Alums at those banks also need to fight hard for their school's applicants when the recruiter decide where they want to recruit and during the final round on how many applicants they want to take from each school.
    IB recruitments are open to most students at Cornell, not just for AEM. I am not sure if it would be open to LPS at UPenn. I would call up their career center to find out. I think Wharton is so strong that other UPenn students may not have as good of chance in getting interviews on campus.
    FYI - Cornell career center had very strict rules for both its students and companies. You can find it on their career site.
  • MYOS1634MYOS1634 Registered User Posts: 38,239 Senior Member
    edited May 11
    Yes, Ivy Socials are a thing.
    MSB and AEM are your best bet so if you don't like AEM MSB will be terrific.
  • Zuko2018Zuko2018 Registered User Posts: 24 Junior Member
    @MYOS1634 I have heard a few horror stories about the grading system at Cornell. Do you think this would impact me as an AEM student?

    @oldfort thank you for this wisdom. I know two blue people (navy - it's what we call them) at Cornell and they love it! Did your daughter join any specific groups while at Cornell that would make her stand out as a great candidate in the recruitment process?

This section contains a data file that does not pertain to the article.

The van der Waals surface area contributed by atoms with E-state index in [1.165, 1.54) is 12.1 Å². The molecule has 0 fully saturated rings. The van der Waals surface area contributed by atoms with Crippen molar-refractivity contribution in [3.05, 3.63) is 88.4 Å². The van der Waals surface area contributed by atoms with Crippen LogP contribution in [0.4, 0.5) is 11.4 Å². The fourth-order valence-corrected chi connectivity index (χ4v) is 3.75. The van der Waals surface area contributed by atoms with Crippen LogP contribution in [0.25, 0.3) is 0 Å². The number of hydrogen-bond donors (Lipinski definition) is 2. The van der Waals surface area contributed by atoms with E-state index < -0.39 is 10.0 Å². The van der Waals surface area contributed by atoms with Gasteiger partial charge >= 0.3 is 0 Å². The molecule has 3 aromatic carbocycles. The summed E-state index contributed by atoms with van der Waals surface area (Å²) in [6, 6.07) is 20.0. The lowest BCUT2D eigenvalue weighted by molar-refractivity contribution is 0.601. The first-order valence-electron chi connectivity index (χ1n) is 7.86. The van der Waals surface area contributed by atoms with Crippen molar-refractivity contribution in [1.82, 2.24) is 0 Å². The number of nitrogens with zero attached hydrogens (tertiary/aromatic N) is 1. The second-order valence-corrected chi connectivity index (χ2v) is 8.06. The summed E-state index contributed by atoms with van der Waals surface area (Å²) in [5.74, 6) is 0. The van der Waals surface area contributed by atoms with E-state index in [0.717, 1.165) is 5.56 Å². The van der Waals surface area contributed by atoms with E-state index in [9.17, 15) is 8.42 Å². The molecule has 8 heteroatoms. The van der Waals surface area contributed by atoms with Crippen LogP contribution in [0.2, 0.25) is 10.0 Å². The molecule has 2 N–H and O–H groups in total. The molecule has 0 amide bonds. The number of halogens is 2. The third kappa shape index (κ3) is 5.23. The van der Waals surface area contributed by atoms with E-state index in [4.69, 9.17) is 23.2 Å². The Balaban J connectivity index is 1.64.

• oldfortoldfort Registered User Posts: 22,086 Senior Member
    No, my daughter didn't join any clubs related to finance. She just did some related internships. She had fairly good GPA for a math major and I think she interviewed well.
  • PurpleTitanPurpleTitan Registered User Posts: 11,749 Senior Member
    I would choose AEM or Georgetown if costs are not an issue.

    Overall, Cornell, Georgetown, and non-Wharton Penn are peers, but at Cornell and Georgetown you'd be in the traditional target programs at those schools. And they offer actual business degrees. If you don't have to explain why you're in LPS (which, after all, is easier to get in to than the traditional Penn undergrad programs) rather than a traditional Penn undergrad program, why go through that?
  • Zuko2018Zuko2018 Registered User Posts: 24 Junior Member
    @PurpleTitan I thought about your comment and evaluated the differences between the programs. LPS allows me to join Wharton clubs (verified with admissions), earn the same degree (verified with admissions), and use career services as a non-traditional student (waiting to hear back from admissions on this point). I do see your point though. I'm just looking at all of my options at the moment. I like them all equally for different reasons, and I am still waiting to make a final decision.
  • PurpleTitanPurpleTitan Registered User Posts: 11,749 Senior Member